• Learn how to recognize the first signs of relapse, such as not wanting to do things with others, and have a plan to deal with it and get help right away.
  • If you need help deciding whether to see your doctor, read about some of the reasons people don't get help and how to overcome them.
  • Take your medicine. This makes a relapse less likely.1
  • If side effects are making your life hard, talk with your doctor to see whether you can try a different medicine.
  • Treat health problems that may occur along with or because of schizophrenia. These include obesity, substance abuse, type 2 diabetes, and heart and lung problems.
  • Stay in counseling or therapy, and continue with your recovery plan.

What to think about

It may be hard to understand and accept that you have an illness and it's easy to become discouraged. You can help yourself by focusing on your recovery goals and learning to see schizophrenia as one part of you life, not your entire life. Make managing schizophrenia well one of the many successes in your life.

Medicines

Medicine is the most effective treatment for schizophrenia, and there are many medicines that can help. Medicines may be used for positive or negative symptoms, but they don't work as well for negative symptoms as they do for positive symptoms.

  • During a first psychotic episode or a relapse, you probably will need constant care and may have to go to a hospital. If you already are using medicine, you may need higher doses or other adjustments.
  • When your symptoms are better, you may need to continue to take medicines, sometimes in lower doses. Talk to your doctor before making any changes in your medicines.

Using more than one medicine may be the best treatment for schizophrenia, and there are many to choose from. But it may take time to find which medicines are best for you. This may be frustrating. Getting support from your family, your friends, and a community-based rehabilitation program is helpful, especially while you and your doctor are trying to find the best medicines. It also may help to speak with and get support from others who have had trouble finding the right medicines.

Medicines sometimes have severe side effects, so you and your doctor need to keep in touch about how they are working and how you are feeling. If you feel a medicine isn't right for you, your doctor can help you find a new one. Don't stop taking your medicines without talking to your doctor.

Medicine choices

Medicines used most often to treat schizophrenia include:

  • First-generation antipsychotics, such as haloperidol (Haldol), perphenazine, and chlorpromazine. They are used to reduce anxiety and agitation and to stop delusions and hallucinations. These medicines can work very well but often have severe side effects, such as tardive dyskinesia, which causes uncontrolled body movements.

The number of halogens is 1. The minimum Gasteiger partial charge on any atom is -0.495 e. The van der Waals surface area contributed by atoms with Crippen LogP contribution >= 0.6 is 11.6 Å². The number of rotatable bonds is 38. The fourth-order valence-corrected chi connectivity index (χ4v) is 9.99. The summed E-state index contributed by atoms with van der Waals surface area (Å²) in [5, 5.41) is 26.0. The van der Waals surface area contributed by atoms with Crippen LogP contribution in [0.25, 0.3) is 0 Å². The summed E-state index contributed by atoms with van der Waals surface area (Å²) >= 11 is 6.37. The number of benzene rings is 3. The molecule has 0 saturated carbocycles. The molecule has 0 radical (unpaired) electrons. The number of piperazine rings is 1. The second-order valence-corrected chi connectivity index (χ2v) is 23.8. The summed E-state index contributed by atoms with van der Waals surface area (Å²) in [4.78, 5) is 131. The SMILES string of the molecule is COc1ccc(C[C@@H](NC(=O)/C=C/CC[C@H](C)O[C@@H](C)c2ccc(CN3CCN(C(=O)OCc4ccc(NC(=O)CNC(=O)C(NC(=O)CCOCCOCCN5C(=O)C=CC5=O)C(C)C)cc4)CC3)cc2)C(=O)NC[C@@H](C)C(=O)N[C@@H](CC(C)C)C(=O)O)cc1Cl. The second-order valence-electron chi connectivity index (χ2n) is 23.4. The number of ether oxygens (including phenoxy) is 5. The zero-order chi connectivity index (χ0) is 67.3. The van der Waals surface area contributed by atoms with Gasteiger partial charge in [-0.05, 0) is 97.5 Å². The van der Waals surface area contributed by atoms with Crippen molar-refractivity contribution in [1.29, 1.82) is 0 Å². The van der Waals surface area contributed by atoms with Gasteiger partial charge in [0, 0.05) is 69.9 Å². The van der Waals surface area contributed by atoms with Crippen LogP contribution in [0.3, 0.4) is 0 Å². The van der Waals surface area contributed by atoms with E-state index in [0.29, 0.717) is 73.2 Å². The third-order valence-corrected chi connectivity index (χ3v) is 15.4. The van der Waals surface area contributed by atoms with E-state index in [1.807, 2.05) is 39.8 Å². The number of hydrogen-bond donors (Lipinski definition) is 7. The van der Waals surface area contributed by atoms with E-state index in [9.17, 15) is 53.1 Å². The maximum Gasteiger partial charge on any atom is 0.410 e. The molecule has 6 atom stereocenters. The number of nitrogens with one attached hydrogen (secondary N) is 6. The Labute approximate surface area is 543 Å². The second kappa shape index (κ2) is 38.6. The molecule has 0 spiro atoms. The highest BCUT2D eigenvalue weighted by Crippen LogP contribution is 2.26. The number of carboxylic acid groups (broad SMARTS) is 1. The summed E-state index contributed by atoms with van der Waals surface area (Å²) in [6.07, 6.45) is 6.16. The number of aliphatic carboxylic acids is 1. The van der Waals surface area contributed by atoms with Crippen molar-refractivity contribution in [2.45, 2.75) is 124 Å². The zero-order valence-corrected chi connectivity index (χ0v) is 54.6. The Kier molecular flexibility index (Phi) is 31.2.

• Second-generation antipsychotics, such as risperidone (Risperdal), paliperidone (Invega), olanzapine (Zyprexa), ziprasidone (Geodon), and quetiapine (Seroquel). These medicines effectively treat symptoms of schizophrenia and may help reduce the risk of relapse.
  • Clozapine, such as Clozaril. This medicine is approved in the United States for treating severe schizophrenia that has not improved with other treatment and for suicidal behavior caused by schizophrenia. In the U.S., your doctor needs special permission to prescribe clozapine for treating schizophrenia. You may need checkups as often as once a week if you take clozapine.

The first-generation and second-generation antipsychotic medicines both can help the symptoms of schizophrenia. Which medicine is best for you usually depends on how well a medicine has worked in the past for you and its side effects. Your doctor will help you find the best medicine for you.

The following medicines often are used along with antipsychotic medicines and clozapine:8

  • Lithium carbonate, such as Lithobid and Eskalith. This medicine regulates moods. You will need your blood tested every week when you first start taking it and every 6 or 12 months after you know the correct dose. These tests check the levels of lithium carbonate in your blood, because too much can be dangerous.
  • Antianxiety medicines, such as clonazepam (Klonopin) and diazepam (for example, Valium). These medicines reduce anxiety and nervousness.
  • Anticonvulsant medicines, such as carbamazepine (for example, Tegretol) and valproate (for example, Depakote). These medicines can keep your mood stable and reduce symptoms during a relapse.
  • Antidepressant medicines, such as selective serotonin reuptake inhibitors (SSRIs) (for example, Zoloft or Celexa) or tricyclic antidepressants (for example, Pamelor). These medicines reduce symptoms of depression that often occur along with schizophrenia.

Side effects

Some side effects of antipsychotic medicines can be serious.

  • Neuroleptic malignant syndrome is a rare but life-threatening side effect of antipsychotics. The first signs usually include a fever between 102°F (38.9°C) and 103°F (39.4°C), a fast or irregular heartbeat, rapid breathing, and severe sweating.
  • Tardive dyskinesia is body movement that you can't control. Signs may include lip-smacking or continuous chewing, tongue-twitching or thrusting the tongue out of the mouth, or quick and jerky movements (tics) of the head.